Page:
Empires and Barbarians: The Fall of Rome and the Birth of Europe

Frontcover
Oxford University Press, 04.03.2010 - 752 Seiten
10 Rezensionen
Empires and Barbarians presents a fresh, provocative look at how a recognizable Europe came into being in the first millennium AD. With sharp analytic insight, Peter Heather explores the dynamics of migration and social and economic interaction that changed two vastly different worlds--the undeveloped barbarian world and the sophisticated Roman Empire--into remarkably similar societies and states. The book's vivid narrative begins at the time of Christ, when the Mediterranean circle, newly united under the Romans, hosted a politically sophisticated, economically advanced, and culturally developed civilization--one with philosophy, banking, professional armies, literature, stunning architecture, even garbage collection. The rest of Europe, meanwhile, was home to subsistence farmers living in small groups, dominated largely by Germanic speakers. Although having some iron tools and weapons, these mostly illiterate peoples worked mainly in wood and never built in stone. The farther east one went, the simpler it became: fewer iron tools and ever less productive economies. And yet ten centuries later, from the Atlantic to the Urals, the European world had turned. Slavic speakers had largely superseded Germanic speakers in central and Eastern Europe, literacy was growing, Christianity had spread, and most fundamentally, Mediterranean supremacy was broken. Bringing the whole of first millennium European history together, and challenging current arguments that migration played but a tiny role in this unfolding narrative, Empires and Barbarians views the destruction of the ancient world order in light of modern migration and globalization patterns.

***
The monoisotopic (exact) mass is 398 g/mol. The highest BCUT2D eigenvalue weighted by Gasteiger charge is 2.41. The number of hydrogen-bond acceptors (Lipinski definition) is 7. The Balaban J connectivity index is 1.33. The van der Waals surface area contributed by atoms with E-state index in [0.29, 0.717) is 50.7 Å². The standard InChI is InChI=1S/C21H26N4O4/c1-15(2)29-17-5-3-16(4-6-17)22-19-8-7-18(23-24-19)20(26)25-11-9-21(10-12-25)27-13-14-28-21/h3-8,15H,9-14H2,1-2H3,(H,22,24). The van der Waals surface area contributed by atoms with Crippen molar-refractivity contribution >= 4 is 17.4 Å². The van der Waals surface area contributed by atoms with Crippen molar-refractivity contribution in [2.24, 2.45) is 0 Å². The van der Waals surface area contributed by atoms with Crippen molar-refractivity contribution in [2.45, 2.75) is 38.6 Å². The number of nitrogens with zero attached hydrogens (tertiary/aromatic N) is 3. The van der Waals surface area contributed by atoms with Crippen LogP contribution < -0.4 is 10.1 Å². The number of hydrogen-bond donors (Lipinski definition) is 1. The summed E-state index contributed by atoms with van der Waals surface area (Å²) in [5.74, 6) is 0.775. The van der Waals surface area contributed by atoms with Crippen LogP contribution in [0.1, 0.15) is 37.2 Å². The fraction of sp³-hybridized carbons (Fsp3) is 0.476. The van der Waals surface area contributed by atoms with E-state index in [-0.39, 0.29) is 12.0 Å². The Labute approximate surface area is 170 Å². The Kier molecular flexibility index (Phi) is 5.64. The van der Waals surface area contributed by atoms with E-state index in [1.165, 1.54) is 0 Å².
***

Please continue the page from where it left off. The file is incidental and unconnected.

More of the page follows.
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Review: Empires and Barbarians: The Fall of Rome and the Birth of Europe

Nutzerbericht  - Jamie Mosley - Goodreads

Me and this book have a relationship...read it all the way through my undergrad study! Vollständige Rezension lesen

Review: Empires and Barbarians: The Fall of Rome and the Birth of Europe

Nutzerbericht  - Martin - Goodreads

The author believes that even without invading Huns, the Roman Empire's borders would have become more diffuse and eventually collapsed merely by the process of civilizing the peoples on its borders ... Vollständige Rezension lesen

Inhalt

1 MIGRANTS AND BARBARIANS
1
2 GLOBALIZATION AND THE GERMANI
36
3 ALL ROADS LEAD TO ROME?
94
4 MIGRATION AND FRONTIER COLLAPSE
151
5 HUNS ON THE RUN
207
ELITE TRANSFER OR VÖLKERWANDERUNG?
266
7 A NEW EUROPE
333
8 THE CREATION OF SLAVIC EUROPE
386
10 THE FIRST EUROPEAN UNION
515
11 THE END OF MIGRATION AND THE BIRTH OF EUROPE
577
MAPS
619
NOTES
645
PRIMARY SOURCES
694
BIBLIOGRAPHY
697
INDEX
720
Urheberrecht

9 VIKING DIASPORAS
452

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Über den Autor (2010)

Peter Heather is Professor of Medieval History at King's College London. He is the author of The Fall of the Roman Empire, Goths and Romans, 332-489, The Goths, and The Visigoths in the Migration Period.

Bibliografische Informationen